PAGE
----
In the example below, the parameter Search Property Owner Name exceeds the limit of 15 characters, and it is split up into two lines.Search Property Owner NameThis problem doesn’t exist in Power BI Report Builder. In fact, it arises as soon as we publish a report to the browser, and it results in a User Interface that isn’t aesthetically pleasing, to say the least.

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    To tackle this breaking whitespace issue, we adopted quite an unorthodox approach. There is an ASCII character 0160 that isn’t categorized as whitespace, but it acts like it. It is called a non-breaking space. When we use this ASCII character instead of spaces, the problem magically disappears.

    • To solve this problem, open the Paginated Report in a text editor that supports writing ACSII characters. I used Notepad++ for this report. Notice that the Paginated Report is basically an XML file.
    • Locate the <Prompt> tag in the XML file that contains the name of the parameter.XML file
    • Replace the spaces with ASCII character 0160. To write ASCII in Notepad++, press and hold ‘ALT’, and then press ‘0160’ through the Numpad. If you use the number keys above the QWERTY layout, it will not work. It must be Numpad keys to convert them into ASCII characters.
    • Save the file and upload it to the Power BI Premium service. Now when you open the report, it will not show the whitespace breaking issue. You can add additional spaces after the text to match the alignment of the text boxes.Power BI Premium service
  3. Column renaming while exporting to CSV
    When we export a Paginated Report to CSV format, there are certain limitations that  are inherent to the CSV format itself. For example, the CSV format can’t show subtotals and totals that are an integral part of Paginated Reports and Excel reports. Also, we can format Column headers and rows, change their colors, font, and weight in Paginated Reports, but we can’t have that functionality in a CSV file.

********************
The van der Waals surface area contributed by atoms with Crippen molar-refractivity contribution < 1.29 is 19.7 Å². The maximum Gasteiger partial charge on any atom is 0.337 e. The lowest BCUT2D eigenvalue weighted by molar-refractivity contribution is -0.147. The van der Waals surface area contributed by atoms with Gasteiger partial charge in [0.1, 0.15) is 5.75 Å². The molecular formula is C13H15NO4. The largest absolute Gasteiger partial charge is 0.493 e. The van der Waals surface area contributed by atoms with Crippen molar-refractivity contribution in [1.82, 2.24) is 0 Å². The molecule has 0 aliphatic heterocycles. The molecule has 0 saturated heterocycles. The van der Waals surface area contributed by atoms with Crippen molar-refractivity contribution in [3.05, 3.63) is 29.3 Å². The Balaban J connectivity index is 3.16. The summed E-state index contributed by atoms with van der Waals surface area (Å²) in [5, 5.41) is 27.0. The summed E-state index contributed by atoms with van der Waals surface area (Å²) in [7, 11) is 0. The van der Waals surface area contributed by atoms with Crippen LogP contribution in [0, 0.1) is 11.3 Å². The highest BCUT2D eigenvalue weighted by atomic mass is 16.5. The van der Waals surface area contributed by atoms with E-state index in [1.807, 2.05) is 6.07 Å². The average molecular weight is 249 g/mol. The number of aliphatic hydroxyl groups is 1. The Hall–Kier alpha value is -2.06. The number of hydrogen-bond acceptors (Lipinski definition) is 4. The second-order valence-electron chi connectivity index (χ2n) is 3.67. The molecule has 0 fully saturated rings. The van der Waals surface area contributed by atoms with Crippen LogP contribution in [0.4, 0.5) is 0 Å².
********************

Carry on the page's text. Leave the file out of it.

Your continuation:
Below is a screenshot of the Property Listings report that contains sub-totals and totals for properties owned by individuals.Property Listings reportHowever, when we export this report into CSV format, we can immediately notice that the layout is vastly different from the Paginated Report. There are only five columns in the Paginated Report, but the CSV is showing four additional columns. Also, the names of the columns are not very meaningful. What’s happening is that the column names are being selected from the textbox names of the Paginated Reports.Paginated ReportsWorkaround
    The four additional columns are the sub-total and total values against each row. Instead of showing them on separate rows (as in the Paginated Report), they are appended as columns against each row. This is because the CSV format doesn’t support any grouping or aggregation.
    As for the column naming, these names are picked from the textbox names of the Paginated Reports. We need to change the textbox names of the report itself so that this change reflects in the exported CSV.
    Open the report in Report Builder and check the Properties checkbox in the View tab.

    Report Builder

    Then, click on the individual textboxes, and their names will be shown in the Properties menu on the right side. Change the names of the textboxes from here. There is a limitation as to what characters can be used for the textbox naming. You can only use alphabets, numbers, and underscores.
    Also, click on the sub-total and total textboxes and change their names accordingly.

    total textboxes

    After changing the textbox names, publish the report on Power BI Premium and export the results again. The CSV will now have the updated column names. Notice that the last four columns have the prefixes Subtotal and Total because they have the aggregated values for Price and Number_Of_Reviews columns.

    Power BI Premium

    If you have any question or queries, do not hesitate to reach out to us!